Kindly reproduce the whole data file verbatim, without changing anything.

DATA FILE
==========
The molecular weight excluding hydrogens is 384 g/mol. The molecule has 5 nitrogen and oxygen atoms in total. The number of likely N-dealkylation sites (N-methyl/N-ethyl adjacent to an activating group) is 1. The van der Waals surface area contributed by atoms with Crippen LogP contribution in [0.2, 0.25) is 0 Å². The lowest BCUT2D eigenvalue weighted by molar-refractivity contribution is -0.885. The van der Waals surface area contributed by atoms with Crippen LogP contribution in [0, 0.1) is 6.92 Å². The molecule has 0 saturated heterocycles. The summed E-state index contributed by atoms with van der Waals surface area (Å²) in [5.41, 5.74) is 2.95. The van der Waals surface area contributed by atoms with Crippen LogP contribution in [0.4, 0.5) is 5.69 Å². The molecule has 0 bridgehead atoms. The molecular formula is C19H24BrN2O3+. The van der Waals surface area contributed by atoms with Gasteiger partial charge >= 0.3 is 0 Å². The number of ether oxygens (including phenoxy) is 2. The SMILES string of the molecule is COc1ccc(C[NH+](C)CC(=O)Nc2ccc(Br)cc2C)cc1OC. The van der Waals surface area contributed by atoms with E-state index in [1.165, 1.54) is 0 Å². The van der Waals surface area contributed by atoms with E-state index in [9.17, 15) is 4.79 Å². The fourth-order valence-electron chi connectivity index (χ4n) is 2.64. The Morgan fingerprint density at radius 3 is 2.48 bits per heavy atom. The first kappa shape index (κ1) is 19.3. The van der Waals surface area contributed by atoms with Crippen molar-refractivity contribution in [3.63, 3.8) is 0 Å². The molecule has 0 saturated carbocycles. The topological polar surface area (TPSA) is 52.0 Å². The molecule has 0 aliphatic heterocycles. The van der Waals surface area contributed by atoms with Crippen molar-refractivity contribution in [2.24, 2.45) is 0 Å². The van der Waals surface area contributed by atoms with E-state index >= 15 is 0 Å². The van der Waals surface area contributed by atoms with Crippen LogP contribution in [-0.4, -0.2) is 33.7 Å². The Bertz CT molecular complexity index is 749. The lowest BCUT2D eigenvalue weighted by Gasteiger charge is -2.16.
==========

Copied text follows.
The molecular weight excluding hydrogens is 384 g/mol. The molecule has 5 nitrogen and oxygen atoms in total. The number of likely N-dealkylation sites (N-methyl/N-ethyl adjacent to an activating group) is 1. The van der Waals surface area contributed by atoms with Crippen LogP contribution in [0.2, 0.25) is 0 Å². The lowest BCUT2D eigenvalue weighted by molar-refractivity contribution is -0.885. The van der Waals surface area contributed by atoms with Crippen LogP contribution in [0, 0.1) is 6.92 Å². The molecule has 0 saturated heterocycles. The summed E-state index contributed by atoms with van der Waals surface area (Å²) in [5.41, 5.74) is 2.95. The van der Waals surface area contributed by atoms with Crippen LogP contribution in [0.4, 0.5) is 5.69 Å². The molecule has 0 bridgehead atoms. The molecular formula is C19H24BrN2O3+. The van der Waals surface area contributed by atoms with Gasteiger partial charge >= 0.3 is 0 Å². The number of ether oxygens (including phenoxy) is 2. The SMILES string of the molecule is COc1ccc(C[NH+](C)CC(=O)Nc2ccc(Br)cc2C)cc1OC. The van der Waals surface area contributed by atoms with E-state index in [1.165, 1.54) is 0 Å². The van der Waals surface area contributed by atoms with E-state index in [9.17, 15) is 4.79 Å². The fourth-order valence-electron chi connectivity index (χ4n) is 2.64. The Morgan fingerprint density at radius 3 is 2.48 bits per heavy atom. The first kappa shape index (κ1) is 19.3. The van der Waals surface area contributed by atoms with Crippen molar-refractivity contribution in [3.63, 3.8) is 0 Å². The molecule has 0 saturated carbocycles. The topological polar surface area (TPSA) is 52.0 Å². The molecule has 0 aliphatic heterocycles. The van der Waals surface area contributed by atoms with Crippen molar-refractivity contribution in [2.24, 2.45) is 0 Å². The van der Waals surface area contributed by atoms with E-state index >= 15 is 0 Å². The van der Waals surface area contributed by atoms with Crippen LogP contribution in [-0.4, -0.2) is 33.7 Å². The Bertz CT molecular complexity index is 749. The lowest BCUT2D eigenvalue weighted by Gasteiger charge is -2.16.